Review of the Family Violence Risk Assessment & Risk Management Framework (CRAF) Final Report

L-R (top-bottom): Professor JaneMaree Maher, Associate Professor Marie Segrave, Dr Kate Fitz-Gibbon, Professor Jude McCulloch, Dr James Roffee
L-R (top-bottom): Professor JaneMaree Maher, Associate Professor Marie Segrave, Dr Kate Fitz-Gibbon, Professor Jude McCulloch, Dr James Roffee

Monash GFV release the Final Report of the Review of the Family Violence Risk Assessment and Risk Management Framework (CRAF).

The Review makes twenty-seven recommendations aimed at enhancing the use and usability of the CRAF and more effectively embedding it across different professional groups.

View a PDF copy of the Final Report.

View a Word Accessible copy of the Final Report.

The review was undertaken by members of the Monash Gender and Family Violence (GFV) Focus Program.

Executive Summary

The Family Violence Risk Assessment and Risk Management Framework (often referred to as the common risk assessment framework, or the CRAF) has been in use in Victoria since 2007. The CRAF is used by many different professional groups who come into contact with family violence in a range of services: its key objective is to prevent the repetition and escalation of family violence.

The Victorian Royal Commission into Family Violence recommended a review of the CRAF to ensure that it reflects best practice internationally. The Commission suggested that the review and redevelopment of the CRAF should aim to enhance processes of risk assessment for children, pay attention to more effective inclusion of all the forms of family violence covered by the Family Violence Protection Act 2008 [Vic] and should incorporate a rating and/or weighting of risk factors to identify the risk of family violence as low, medium or high.

Overall, this Review found that the CRAF has worked effectively to build shared understanding of, and responsibility for, risk assessment of intimate partner violence as the most prevalent form of family violence. While acknowledging its limitations, those who consistently use the framework, testify to its utility in working with women on identifying and understanding their own risk and supporting the professional judgement of support workers in a range of professional contexts.

The current CRAF is grounded in well-established international evidence about known risks to women from male intimate partners. The CRAF is recognised nationally and internationally as a practice leader in risk assessment and it has spread more widely and lasted longer than many other similar tools. Recent and emerging research suggests that attention to new risks associated with smart technologies and the importance of coercive and controlling behaviours in risk assessment should be included in the redevelopment of the CRAF. Risk assessment beyond the context of intimate partner violence is much less developed and this limitation influences the utility and application of the CRAF in assessing diverse forms of family violence.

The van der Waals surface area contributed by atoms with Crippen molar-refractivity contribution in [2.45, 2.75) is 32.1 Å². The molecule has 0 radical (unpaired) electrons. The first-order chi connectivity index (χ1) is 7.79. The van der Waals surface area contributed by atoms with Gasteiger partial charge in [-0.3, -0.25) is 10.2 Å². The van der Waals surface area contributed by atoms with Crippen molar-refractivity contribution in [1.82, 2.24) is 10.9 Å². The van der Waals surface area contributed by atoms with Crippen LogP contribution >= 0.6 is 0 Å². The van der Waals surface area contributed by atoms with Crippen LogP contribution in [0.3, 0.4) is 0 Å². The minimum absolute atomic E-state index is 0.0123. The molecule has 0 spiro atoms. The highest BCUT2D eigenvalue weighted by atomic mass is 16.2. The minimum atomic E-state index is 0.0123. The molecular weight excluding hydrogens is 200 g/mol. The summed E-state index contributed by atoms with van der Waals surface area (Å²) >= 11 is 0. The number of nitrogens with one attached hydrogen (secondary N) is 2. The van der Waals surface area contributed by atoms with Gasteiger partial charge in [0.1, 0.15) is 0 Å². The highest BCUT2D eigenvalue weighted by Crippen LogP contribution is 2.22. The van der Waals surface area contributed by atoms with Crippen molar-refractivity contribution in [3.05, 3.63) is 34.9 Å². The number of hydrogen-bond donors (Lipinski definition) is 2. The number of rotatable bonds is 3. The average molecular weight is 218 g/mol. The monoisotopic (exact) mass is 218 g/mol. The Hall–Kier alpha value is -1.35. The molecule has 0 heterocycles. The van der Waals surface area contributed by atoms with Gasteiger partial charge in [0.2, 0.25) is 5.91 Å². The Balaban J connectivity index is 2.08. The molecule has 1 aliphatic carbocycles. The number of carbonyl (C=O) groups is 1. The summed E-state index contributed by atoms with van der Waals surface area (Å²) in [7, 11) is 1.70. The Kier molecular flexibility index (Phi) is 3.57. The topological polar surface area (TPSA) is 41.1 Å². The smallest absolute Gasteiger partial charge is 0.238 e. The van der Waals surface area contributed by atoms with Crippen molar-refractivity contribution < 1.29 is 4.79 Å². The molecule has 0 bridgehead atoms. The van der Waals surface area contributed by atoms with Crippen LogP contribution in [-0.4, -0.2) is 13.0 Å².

The Review provides a snapshot of the use, usability, strengths and limitations of the CRAF. Its recognised strengths are linked most strongly to building a shared understanding of risk and family violence across service providers. It was considered that the CRAF addresses risk assessment in cases of male perpetrated intimate partner violence reasonably well. However, it was identified that it is important to clarify the limits of risk in assessing the needs of victims and to develop more standardised understandings about what risk is being assessed, when assessment should happen, and the roles and responsibilities of different occupational groups in relation to risk identification and assessment. The aspiration of the CRAF to provide appropriate referral pathways and information sharing is not yet realised and there is considerable work to be done in developing, embedding and monitoring effective and optimal pathways for victim/survivors.

The recommendations of the RCFV and the changing service landscape will assist in the development of this aspect of the CRAF. Risk management strategies were considered critical but underdeveloped in the current CRAF. The data collection and quality assurance aspects in relation to governance of the CRAF were considered in critical need of development.

The Review found that:

There is strong support for the CRAF, based on its value as a common framework that articulates and highlights the risks posed by intimate partner violence and builds a shared sense of the responsibility to identify and respond to such risk. There was widespread acknowledgement that the CRAF needs redevelopment but that the existing CRAF is a strong foundation and the shared language and common approach should not be lost. This was evidenced in the survey results:

  • 91 per cent of respondents indicated they would use the CRAF regardless of the authorising environment.
  • Where its use was optional, 50 per cent of users strongly supported making it mandatory.

Although there is a strong commitment to the value of the CRAF amongst those who use it, the CRAF is used inconsistently across different professional groups. The data on usability highlights key tensions and challenges, including the divergent needs of different professional groups using the CRAF.

  • The CRAF is used across a wide range of professional groups, but is often contingent on support of management, availability of training and alignment with core organisational objectives.